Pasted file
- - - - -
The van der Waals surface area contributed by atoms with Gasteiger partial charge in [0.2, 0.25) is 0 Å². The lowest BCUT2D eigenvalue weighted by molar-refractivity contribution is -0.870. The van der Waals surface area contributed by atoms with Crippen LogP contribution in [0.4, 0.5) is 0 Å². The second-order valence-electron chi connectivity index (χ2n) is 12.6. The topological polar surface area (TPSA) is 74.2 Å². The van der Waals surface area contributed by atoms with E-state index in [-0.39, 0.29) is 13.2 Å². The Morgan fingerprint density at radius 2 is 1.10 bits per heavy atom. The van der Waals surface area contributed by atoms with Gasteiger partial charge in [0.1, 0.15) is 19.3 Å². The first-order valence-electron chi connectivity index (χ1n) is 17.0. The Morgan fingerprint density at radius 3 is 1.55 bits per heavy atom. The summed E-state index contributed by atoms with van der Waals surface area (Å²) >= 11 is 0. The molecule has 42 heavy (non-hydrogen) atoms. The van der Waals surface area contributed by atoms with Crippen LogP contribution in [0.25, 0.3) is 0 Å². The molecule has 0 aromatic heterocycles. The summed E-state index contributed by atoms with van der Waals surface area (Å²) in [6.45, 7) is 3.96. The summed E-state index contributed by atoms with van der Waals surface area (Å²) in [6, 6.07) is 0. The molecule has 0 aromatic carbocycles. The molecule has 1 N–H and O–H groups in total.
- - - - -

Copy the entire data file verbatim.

The van der Waals surface area contributed by atoms with Gasteiger partial charge in [0.2, 0.25) is 0 Å². The lowest BCUT2D eigenvalue weighted by molar-refractivity contribution is -0.870. The van der Waals surface area contributed by atoms with Crippen LogP contribution in [0.4, 0.5) is 0 Å². The second-order valence-electron chi connectivity index (χ2n) is 12.6. The topological polar surface area (TPSA) is 74.2 Å². The van der Waals surface area contributed by atoms with E-state index in [-0.39, 0.29) is 13.2 Å². The Morgan fingerprint density at radius 2 is 1.10 bits per heavy atom. The van der Waals surface area contributed by atoms with Gasteiger partial charge in [0.1, 0.15) is 19.3 Å². The first-order valence-electron chi connectivity index (χ1n) is 17.0. The Morgan fingerprint density at radius 3 is 1.55 bits per heavy atom. The summed E-state index contributed by atoms with van der Waals surface area (Å²) >= 11 is 0. The molecule has 42 heavy (non-hydrogen) atoms. The van der Waals surface area contributed by atoms with Crippen LogP contribution in [0.25, 0.3) is 0 Å². The molecule has 0 aromatic heterocycles. The summed E-state index contributed by atoms with van der Waals surface area (Å²) in [6.45, 7) is 3.96. The summed E-state index contributed by atoms with van der Waals surface area (Å²) in [6, 6.07) is 0. The molecule has 0 aromatic carbocycles. The molecule has 1 N–H and O–H groups in total.